31 JULY 2017
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Last week’s announcement, reported elsewhere in this issue, by the Air France-KLM Group, Delta Air Lines and Virgin Atlantic that they were expanding their strategic partnership was at pains to stress Virgin Atlantic would retain its independence as a UK airline with a UK operating certificate, and would continue to fly under the Virgin brand.
The finer details, however, were not so reassuring. The first point is that the package involves Air France-KLM acquiring a 31% stake in Virgin Atlantic for £220m. That stake is currently held by Virgin Group. Delta already has a 49% stake in Virgin Atlantic and will retain it. The announcement added that the Virgin Group would keep a 20% stake in Virgin Atlantic and – crucially – the chairmanship.
Behind the business-speak, however, a larger question lurks. As Fortune magazine put it: “Sir Richard Branson surrenders control of Virgin Atlantic”. Air France-KLM and Delta now have a commanding influence over a UK airline with every incentive to force through change to their advantage. Branson has just passed his 67th birthday (18 July, in case you want to send a card); still young in international tycoon terms, but that and the new developments beg the question of just how long he will – or wants to – pilot Virgin Atlantic in its new clothes.
This in a year in which we have already seen the impending departure to pastures new of easyJet CEO Carolyn McCall.
Attention has now switched to British Airways, which has achieved the remarkable turnround from being a media darling a decade back to the company people love to hate. The largly forgotten T5 move fiasco started the meltdown and things have not improved.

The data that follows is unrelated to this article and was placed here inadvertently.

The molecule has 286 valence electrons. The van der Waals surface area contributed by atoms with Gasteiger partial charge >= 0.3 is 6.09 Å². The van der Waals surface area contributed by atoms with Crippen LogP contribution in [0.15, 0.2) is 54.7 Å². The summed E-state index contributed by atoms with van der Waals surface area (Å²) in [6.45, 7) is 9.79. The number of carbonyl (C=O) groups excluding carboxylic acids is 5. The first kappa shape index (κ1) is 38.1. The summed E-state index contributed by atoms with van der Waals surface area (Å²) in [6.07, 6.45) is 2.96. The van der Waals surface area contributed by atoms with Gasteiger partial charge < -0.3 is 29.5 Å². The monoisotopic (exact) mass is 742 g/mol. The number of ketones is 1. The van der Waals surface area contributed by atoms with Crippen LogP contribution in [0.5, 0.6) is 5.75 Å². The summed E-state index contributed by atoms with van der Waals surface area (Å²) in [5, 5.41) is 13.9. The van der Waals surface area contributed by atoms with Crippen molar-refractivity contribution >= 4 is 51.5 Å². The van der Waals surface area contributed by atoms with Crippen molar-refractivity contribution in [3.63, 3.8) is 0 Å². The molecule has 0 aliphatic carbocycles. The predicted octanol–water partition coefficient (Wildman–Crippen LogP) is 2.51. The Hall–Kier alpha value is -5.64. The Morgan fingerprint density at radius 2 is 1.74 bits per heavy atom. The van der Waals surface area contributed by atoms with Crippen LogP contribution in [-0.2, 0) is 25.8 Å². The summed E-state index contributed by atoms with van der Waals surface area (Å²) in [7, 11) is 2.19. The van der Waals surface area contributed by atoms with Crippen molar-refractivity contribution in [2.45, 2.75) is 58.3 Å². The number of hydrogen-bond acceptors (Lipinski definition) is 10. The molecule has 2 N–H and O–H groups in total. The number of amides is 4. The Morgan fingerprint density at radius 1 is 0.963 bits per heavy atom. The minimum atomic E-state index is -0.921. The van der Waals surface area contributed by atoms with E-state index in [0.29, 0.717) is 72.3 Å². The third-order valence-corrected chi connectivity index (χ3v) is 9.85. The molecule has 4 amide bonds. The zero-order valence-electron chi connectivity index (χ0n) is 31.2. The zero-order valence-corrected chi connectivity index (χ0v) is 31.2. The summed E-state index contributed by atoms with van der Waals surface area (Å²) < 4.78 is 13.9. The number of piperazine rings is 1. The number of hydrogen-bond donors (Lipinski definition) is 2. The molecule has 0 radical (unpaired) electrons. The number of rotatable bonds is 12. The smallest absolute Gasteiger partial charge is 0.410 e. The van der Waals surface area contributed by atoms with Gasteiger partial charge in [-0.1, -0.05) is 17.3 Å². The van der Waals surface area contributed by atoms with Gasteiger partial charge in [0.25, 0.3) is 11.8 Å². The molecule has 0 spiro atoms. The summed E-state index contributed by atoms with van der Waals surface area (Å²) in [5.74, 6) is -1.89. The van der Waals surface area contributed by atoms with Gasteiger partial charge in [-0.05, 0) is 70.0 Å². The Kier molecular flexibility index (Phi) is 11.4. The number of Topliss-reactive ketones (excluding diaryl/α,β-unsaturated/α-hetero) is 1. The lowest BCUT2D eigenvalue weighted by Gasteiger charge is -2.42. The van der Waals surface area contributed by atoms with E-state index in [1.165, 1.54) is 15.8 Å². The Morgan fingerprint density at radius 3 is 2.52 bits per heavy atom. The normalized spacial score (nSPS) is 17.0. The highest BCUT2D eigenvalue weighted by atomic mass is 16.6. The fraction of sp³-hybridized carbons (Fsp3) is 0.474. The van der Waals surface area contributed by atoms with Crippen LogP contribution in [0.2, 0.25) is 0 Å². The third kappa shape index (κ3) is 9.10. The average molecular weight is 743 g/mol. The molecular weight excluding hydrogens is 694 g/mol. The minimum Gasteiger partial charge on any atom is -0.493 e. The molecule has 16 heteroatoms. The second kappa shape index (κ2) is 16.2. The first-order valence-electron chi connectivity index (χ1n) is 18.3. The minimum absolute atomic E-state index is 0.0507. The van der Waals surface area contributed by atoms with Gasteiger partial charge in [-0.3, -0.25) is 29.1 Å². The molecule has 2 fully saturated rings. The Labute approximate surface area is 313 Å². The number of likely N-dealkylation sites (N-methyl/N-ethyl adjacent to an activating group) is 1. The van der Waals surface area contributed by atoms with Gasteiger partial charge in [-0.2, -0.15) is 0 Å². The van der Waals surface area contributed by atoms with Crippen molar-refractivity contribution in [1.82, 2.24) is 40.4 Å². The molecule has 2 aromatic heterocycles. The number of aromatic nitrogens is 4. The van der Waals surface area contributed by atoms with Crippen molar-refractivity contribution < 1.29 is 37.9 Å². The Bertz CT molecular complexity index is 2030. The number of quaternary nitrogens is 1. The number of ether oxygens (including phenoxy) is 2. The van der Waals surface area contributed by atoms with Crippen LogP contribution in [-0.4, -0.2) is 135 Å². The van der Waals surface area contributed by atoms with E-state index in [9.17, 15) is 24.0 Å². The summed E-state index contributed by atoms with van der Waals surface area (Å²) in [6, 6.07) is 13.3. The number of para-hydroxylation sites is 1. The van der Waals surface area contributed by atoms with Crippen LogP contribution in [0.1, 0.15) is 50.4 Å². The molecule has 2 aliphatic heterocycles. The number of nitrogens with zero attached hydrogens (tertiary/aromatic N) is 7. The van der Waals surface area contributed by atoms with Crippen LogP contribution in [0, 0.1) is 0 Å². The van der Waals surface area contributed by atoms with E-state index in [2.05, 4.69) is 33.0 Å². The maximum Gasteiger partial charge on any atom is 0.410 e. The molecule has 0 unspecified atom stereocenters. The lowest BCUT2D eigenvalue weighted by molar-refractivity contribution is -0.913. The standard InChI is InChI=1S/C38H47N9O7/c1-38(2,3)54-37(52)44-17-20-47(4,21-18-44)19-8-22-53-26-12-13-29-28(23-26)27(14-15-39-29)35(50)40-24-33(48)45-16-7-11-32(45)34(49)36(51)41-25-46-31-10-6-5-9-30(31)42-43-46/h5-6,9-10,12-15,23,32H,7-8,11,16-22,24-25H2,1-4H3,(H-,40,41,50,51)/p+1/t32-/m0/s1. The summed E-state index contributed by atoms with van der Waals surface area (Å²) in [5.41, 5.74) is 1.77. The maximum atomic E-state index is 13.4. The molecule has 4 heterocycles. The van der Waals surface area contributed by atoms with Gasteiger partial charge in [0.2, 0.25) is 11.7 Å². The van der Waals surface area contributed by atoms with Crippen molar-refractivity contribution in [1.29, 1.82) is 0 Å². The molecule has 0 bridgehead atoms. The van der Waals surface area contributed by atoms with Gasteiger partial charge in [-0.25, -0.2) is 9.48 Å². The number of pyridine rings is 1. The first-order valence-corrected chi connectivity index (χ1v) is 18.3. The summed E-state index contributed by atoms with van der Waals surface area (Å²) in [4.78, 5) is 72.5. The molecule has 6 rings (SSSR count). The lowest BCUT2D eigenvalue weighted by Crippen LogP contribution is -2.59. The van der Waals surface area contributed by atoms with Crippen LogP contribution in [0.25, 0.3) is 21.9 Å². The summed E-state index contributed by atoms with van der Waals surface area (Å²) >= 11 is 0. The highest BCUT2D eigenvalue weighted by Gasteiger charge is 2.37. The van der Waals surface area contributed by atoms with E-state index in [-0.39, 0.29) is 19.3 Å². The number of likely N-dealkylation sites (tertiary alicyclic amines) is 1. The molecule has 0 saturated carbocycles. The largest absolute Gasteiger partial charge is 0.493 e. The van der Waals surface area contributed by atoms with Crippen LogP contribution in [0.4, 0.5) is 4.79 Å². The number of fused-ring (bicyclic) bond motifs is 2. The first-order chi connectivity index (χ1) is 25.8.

A surge of hostile coverage culminated eight days ago in the Sunday Times magazine with a detailed breakdown of what in the publication’s opinion is going wrong and blaming senior management for the crisis. BA is perceived as having handled the IT meltdown in May badly and is now in the middle of a damaging cabin crew strike where the question of who is at fault has, as with the earlier muddle, again been obscured by the airline’s failure to communicate.
CEO Alex Cruz is in the hot seat but many observers see a lack of investment by BA’s parent company, International Airlines Group, run by former BA chief Willie Walsh, as the problem. The creation of IAG, which followed BA joining forces with Iberia in a £5.6bn merger, has meant BA resources, management and finance have been used to help to prop up the Spanish airline, which is only now after seven years making any real profits. IAG, in a cost cutting move, has retreated from its Bath Road offices, relocating the 100 staff to Waterside.
Questions raised by all this may well be on the back burner for now after IAG last week reported a respectable financial result for the six months to 30 June. Operating profit was €975m before exceptional items, compared with €265m for the same period last year. Iberia’s contribution was a profit after those seven lean years of €84m, compared with a loss in 2016 of €6m. BA itself made a profit of €741m before exceptional items, compared with the 2016 figure of €631m. Aer Lingus produced a €59m profit, against €42m in 2016, while Vueling made a loss of €6m compared with a loss of €54m in 2016.
However, as many businesses know to their cost, one set of healthy figures is not a sound platform for the future. Larger forces at work may yet dictate easyJet’s McCall is not the only one on the move, voluntarily or not.
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